Back to schoolProviding midday meals is a step towards curbing drop-outs in schools
Thanks to the midday meal programme, schools in Achham have seen an increase in their students enrolment rate. The government introduced the programme to encourage families hard hit by poverty to send their children to schools. A new report published in this paper mentioned that a total of 370 schools in the remote areas of Achham were part of the programme.
In a similar story, schools in Ribdikot, Palpa, too saw an uptick in attendance since this programme came into effect. In Ribdikot’s case, the scheme has especially worked in favour of the marginalised Kumal community. In fact, if in 2017 around 70-80 students attended school on a regular basic, by 2018, the number of regular students reached around 130.
Education plays a vital role in the development of the human potential. Over time, the government-launched midday meal programme which is supported by the World Food Programme has helped improved school enrolment, reduce drop-out rates, improve child nutrition. Since the programme includes a special focus on girls the scheme is also aiding in ensuring inclusive development by reducing discrimination.
Due to poverty, most rural guardians cannot arrange even moderate food for their children. While naturally it becomes difficult for underfed students to pay attention in class, at times, parents also expect their children to miss schools and help them in the fields. Given that, the midday meal serves two purpose: one it obviously helps combat classroom hunger, but at the same time, it entices students to attend classes regularly too. It has also proven to be largely successful in India where according to various reports, ‘more than 120 million children, including many who would otherwise go hungry receive meals every school day’.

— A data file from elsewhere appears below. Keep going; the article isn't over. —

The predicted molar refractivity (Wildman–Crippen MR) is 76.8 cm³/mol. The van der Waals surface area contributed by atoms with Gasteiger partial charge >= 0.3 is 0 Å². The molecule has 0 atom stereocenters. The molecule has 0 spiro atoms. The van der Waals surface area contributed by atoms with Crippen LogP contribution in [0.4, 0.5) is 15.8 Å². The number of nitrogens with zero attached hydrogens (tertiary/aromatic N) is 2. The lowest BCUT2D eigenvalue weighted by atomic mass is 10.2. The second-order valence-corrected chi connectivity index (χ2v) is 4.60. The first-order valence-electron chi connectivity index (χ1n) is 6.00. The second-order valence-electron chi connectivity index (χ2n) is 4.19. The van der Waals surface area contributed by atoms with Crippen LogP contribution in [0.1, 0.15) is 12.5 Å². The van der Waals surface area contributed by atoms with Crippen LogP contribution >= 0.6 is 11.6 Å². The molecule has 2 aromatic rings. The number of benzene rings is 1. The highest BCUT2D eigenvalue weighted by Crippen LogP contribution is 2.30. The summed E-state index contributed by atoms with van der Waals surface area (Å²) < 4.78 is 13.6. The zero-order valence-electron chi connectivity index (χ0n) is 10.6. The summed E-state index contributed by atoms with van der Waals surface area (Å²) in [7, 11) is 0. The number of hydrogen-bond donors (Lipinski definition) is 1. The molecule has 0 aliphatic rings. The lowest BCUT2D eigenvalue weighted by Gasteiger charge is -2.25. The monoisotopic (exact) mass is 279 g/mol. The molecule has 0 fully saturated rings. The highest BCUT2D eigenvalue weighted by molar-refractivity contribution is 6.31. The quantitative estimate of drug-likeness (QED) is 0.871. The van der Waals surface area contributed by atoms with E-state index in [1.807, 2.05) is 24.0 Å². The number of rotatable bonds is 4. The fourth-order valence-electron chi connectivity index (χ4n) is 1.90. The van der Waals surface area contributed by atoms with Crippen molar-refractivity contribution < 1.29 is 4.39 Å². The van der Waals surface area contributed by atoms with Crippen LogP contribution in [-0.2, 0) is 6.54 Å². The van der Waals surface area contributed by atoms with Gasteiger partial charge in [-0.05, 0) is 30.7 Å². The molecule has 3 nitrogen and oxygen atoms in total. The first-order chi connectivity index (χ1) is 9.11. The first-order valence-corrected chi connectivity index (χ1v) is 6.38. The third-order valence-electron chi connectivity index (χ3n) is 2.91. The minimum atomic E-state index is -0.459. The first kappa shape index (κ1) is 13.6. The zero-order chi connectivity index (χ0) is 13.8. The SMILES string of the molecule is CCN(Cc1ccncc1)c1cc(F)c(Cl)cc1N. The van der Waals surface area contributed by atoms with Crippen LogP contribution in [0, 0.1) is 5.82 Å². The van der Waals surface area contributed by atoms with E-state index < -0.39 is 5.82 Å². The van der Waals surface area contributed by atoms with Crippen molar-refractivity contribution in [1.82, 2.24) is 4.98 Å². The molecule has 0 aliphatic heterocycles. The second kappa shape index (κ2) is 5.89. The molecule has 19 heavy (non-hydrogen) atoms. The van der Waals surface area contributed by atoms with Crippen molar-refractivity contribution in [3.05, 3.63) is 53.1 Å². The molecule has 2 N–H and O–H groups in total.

It is true that the midday meal has helped further students’ enrolment in remote districts but Nepla but the program is not without its cons. There have been reports regarding irregularities in the scheme. For example, in Sikraun Primary School in Siraha, it was found that the District Education Officers and a school teacher were found guilty of embezzling funds. The District Education Officer, Siraha, was to provide Rs 15 per student to the schools where the midday programme has been launched. The school receives Rs 139,860 to provide midday meals to 84 students for 111 days. But hardly 10 students attend the school on a regular basis, making it abundantly clear that the remaining budget has been misused. This is one of the shortfalls that needs to be addressed if we are to make a success of the programme.
The midday meal programme was launched with the aim of ensuring that hunger did not prevent kids from going to school. So far, it has fetched good results, but in the future, the government must take special care to ensure that the scheme is not rife with corruption and improperly implemented. The provincial governments can be especially active and alert in this regard. The scheme rightly seeks to serve the vulnerable population. It should remain true to its purpose.